The title of the world’s most powerful passport changes hands week to week. One moment Germany reigns supreme, then suddenly Japan edges through to clinch the top spot.
The ranking is based on the number of countries a passport holder can enter without a visa or for which they can obtain a visa on arrival. While the focus is usually on the passports at the top of the rankings, there is also interesting movement among the middle and bottom.
China ranked 75th in the 2008 Henley Passport Index, the annual ranking by citizenship planning firm Henley and Partners. China now has climbed 44 places to rank 118th. And while China’s rise is impressive, it’s small European countries that have made the biggest strides.
In 2008, Albania ranked 155th and has jumped 67 places in just 10 years. The jump is down to the fact that Albania is an official candidate to join the EU. Albania applied to join the bloc in 2008 and was granted visa-free access to the Schengen area in 2010.
While negotiations are also ongoing on when Bosnia and Herzegovina will become an EU member, the candidacy alone has also helped the country’s ranking. In 2008, Bosnia and Herzegovina ranked 143rd on the index, but jumped to 86th after it was given visa-free access to the Schengen area in 2010.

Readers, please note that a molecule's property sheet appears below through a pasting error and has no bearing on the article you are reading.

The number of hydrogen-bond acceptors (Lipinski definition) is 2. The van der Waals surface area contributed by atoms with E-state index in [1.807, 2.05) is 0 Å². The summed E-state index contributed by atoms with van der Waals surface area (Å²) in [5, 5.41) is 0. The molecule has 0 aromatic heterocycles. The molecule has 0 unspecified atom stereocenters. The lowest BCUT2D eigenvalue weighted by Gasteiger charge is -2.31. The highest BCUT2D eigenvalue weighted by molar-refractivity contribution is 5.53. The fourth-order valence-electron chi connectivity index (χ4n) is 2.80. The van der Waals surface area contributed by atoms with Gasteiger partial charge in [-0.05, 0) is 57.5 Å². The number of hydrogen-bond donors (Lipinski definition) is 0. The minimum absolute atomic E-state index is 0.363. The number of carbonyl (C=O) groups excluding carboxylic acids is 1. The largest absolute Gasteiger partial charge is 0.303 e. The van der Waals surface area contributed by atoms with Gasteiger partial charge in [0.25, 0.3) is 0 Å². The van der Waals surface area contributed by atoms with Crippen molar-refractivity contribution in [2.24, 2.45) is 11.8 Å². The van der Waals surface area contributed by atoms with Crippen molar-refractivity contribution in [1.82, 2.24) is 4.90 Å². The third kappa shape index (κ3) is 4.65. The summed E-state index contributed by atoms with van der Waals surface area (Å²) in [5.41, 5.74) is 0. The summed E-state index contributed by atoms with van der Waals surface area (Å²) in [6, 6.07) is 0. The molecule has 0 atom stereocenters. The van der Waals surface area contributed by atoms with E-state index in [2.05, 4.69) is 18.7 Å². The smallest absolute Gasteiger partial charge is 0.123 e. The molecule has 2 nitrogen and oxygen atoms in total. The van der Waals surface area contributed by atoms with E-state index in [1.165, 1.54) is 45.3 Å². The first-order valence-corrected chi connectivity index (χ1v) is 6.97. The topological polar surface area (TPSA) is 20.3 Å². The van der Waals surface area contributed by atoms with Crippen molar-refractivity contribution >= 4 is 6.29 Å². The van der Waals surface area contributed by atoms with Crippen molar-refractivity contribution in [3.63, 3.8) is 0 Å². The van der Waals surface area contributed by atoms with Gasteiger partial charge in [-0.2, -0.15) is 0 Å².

Sierra Leone has tumbled the furthest down. In 2008, it ranked 90th and has now dropped to 132nd. The drop is partly due to the Ebola epidemic that hit the African nation in 2014. The outbreak, which affected Guinea and Liberia as well, killed 11,300 people in all three countries from 2014 to 2016. Soon after the epidemic took hold, countries such as Australia, Canada, and the US, issued some form of a visa restrictions against Sierra Leone.
There’s a slight relationship between GDP growth and the passports that have gotten more or less powerful. While Yemen went further down the ranking following the outbreak of a devastating civil war and a shrinking of its GDP, China’s growth in GDP was correlated with a higher ranking in the index.